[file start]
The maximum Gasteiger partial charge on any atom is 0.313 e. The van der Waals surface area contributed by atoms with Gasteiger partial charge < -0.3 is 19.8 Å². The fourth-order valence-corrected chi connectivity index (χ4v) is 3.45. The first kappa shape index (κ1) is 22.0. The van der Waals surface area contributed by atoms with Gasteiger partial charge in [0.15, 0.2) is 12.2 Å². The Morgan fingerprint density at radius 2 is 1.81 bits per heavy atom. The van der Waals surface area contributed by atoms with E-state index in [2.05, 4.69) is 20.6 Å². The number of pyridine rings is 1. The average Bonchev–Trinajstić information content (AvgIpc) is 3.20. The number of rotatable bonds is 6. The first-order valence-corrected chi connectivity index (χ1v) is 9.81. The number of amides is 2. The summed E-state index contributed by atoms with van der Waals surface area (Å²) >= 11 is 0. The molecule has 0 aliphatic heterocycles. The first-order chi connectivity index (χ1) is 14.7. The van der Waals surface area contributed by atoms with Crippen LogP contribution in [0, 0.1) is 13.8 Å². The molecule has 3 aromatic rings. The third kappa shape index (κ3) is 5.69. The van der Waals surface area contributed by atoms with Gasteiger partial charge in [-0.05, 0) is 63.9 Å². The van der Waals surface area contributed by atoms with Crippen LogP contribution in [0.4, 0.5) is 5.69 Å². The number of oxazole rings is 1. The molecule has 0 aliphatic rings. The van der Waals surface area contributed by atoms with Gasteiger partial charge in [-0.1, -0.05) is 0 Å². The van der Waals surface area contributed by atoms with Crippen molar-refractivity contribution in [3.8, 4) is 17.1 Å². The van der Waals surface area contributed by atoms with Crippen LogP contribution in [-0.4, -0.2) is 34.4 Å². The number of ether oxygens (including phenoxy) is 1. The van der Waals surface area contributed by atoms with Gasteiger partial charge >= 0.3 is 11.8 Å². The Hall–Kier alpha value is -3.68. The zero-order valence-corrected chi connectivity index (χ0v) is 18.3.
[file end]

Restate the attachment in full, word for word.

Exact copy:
The maximum Gasteiger partial charge on any atom is 0.313 e. The van der Waals surface area contributed by atoms with Gasteiger partial charge < -0.3 is 19.8 Å². The fourth-order valence-corrected chi connectivity index (χ4v) is 3.45. The first kappa shape index (κ1) is 22.0. The van der Waals surface area contributed by atoms with Gasteiger partial charge in [0.15, 0.2) is 12.2 Å². The Morgan fingerprint density at radius 2 is 1.81 bits per heavy atom. The van der Waals surface area contributed by atoms with E-state index in [2.05, 4.69) is 20.6 Å². The number of pyridine rings is 1. The average Bonchev–Trinajstić information content (AvgIpc) is 3.20. The number of rotatable bonds is 6. The first-order valence-corrected chi connectivity index (χ1v) is 9.81. The number of amides is 2. The summed E-state index contributed by atoms with van der Waals surface area (Å²) >= 11 is 0. The molecule has 0 aliphatic heterocycles. The first-order chi connectivity index (χ1) is 14.7. The van der Waals surface area contributed by atoms with Crippen LogP contribution in [0, 0.1) is 13.8 Å². The molecule has 3 aromatic rings. The third kappa shape index (κ3) is 5.69. The van der Waals surface area contributed by atoms with Gasteiger partial charge in [-0.05, 0) is 63.9 Å². The van der Waals surface area contributed by atoms with Crippen LogP contribution in [0.4, 0.5) is 5.69 Å². The number of oxazole rings is 1. The molecule has 0 aliphatic rings. The van der Waals surface area contributed by atoms with Gasteiger partial charge in [-0.1, -0.05) is 0 Å². The van der Waals surface area contributed by atoms with Crippen molar-refractivity contribution in [3.8, 4) is 17.1 Å². The van der Waals surface area contributed by atoms with Crippen LogP contribution in [-0.4, -0.2) is 34.4 Å². The number of ether oxygens (including phenoxy) is 1. The van der Waals surface area contributed by atoms with Gasteiger partial charge >= 0.3 is 11.8 Å². The Hall–Kier alpha value is -3.68. The zero-order valence-corrected chi connectivity index (χ0v) is 18.3.